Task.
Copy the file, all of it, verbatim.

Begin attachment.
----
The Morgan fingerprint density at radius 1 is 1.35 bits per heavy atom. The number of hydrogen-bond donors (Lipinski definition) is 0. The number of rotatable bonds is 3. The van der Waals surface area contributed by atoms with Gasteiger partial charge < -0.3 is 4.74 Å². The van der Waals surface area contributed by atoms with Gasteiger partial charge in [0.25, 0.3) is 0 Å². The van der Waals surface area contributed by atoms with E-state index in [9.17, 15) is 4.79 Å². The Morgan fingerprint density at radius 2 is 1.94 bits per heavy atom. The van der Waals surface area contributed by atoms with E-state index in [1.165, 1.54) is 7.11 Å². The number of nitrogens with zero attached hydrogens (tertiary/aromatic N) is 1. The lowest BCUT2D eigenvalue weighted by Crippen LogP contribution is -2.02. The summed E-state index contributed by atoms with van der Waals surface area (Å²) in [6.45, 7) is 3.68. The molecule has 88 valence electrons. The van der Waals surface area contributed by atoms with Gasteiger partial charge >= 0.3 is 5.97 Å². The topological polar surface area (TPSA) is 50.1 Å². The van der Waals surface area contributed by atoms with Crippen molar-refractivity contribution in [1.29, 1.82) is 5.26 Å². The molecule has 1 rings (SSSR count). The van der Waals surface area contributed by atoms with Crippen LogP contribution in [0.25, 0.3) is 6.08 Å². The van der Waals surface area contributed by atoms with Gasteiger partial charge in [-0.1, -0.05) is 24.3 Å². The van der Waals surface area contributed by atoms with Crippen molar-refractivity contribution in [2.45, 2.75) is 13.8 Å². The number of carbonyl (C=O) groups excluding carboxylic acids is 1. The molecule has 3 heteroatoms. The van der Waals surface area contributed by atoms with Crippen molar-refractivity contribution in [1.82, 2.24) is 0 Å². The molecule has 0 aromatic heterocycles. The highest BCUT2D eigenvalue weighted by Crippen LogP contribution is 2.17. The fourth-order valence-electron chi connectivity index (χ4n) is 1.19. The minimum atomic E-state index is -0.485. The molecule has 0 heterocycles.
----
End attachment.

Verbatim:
The Morgan fingerprint density at radius 1 is 1.35 bits per heavy atom. The number of hydrogen-bond donors (Lipinski definition) is 0. The number of rotatable bonds is 3. The van der Waals surface area contributed by atoms with Gasteiger partial charge < -0.3 is 4.74 Å². The van der Waals surface area contributed by atoms with Gasteiger partial charge in [0.25, 0.3) is 0 Å². The van der Waals surface area contributed by atoms with E-state index in [9.17, 15) is 4.79 Å². The Morgan fingerprint density at radius 2 is 1.94 bits per heavy atom. The van der Waals surface area contributed by atoms with E-state index in [1.165, 1.54) is 7.11 Å². The number of nitrogens with zero attached hydrogens (tertiary/aromatic N) is 1. The lowest BCUT2D eigenvalue weighted by Crippen LogP contribution is -2.02. The summed E-state index contributed by atoms with van der Waals surface area (Å²) in [6.45, 7) is 3.68. The molecule has 88 valence electrons. The van der Waals surface area contributed by atoms with Gasteiger partial charge >= 0.3 is 5.97 Å². The topological polar surface area (TPSA) is 50.1 Å². The van der Waals surface area contributed by atoms with Crippen molar-refractivity contribution in [1.29, 1.82) is 5.26 Å². The molecule has 1 rings (SSSR count). The van der Waals surface area contributed by atoms with Crippen LogP contribution in [0.25, 0.3) is 6.08 Å². The van der Waals surface area contributed by atoms with Gasteiger partial charge in [-0.1, -0.05) is 24.3 Å². The van der Waals surface area contributed by atoms with Crippen molar-refractivity contribution in [2.45, 2.75) is 13.8 Å². The number of carbonyl (C=O) groups excluding carboxylic acids is 1. The molecule has 3 heteroatoms. The van der Waals surface area contributed by atoms with Crippen molar-refractivity contribution in [1.82, 2.24) is 0 Å². The molecule has 0 aromatic heterocycles. The highest BCUT2D eigenvalue weighted by Crippen LogP contribution is 2.17. The fourth-order valence-electron chi connectivity index (χ4n) is 1.19. The minimum atomic E-state index is -0.485. The molecule has 0 heterocycles.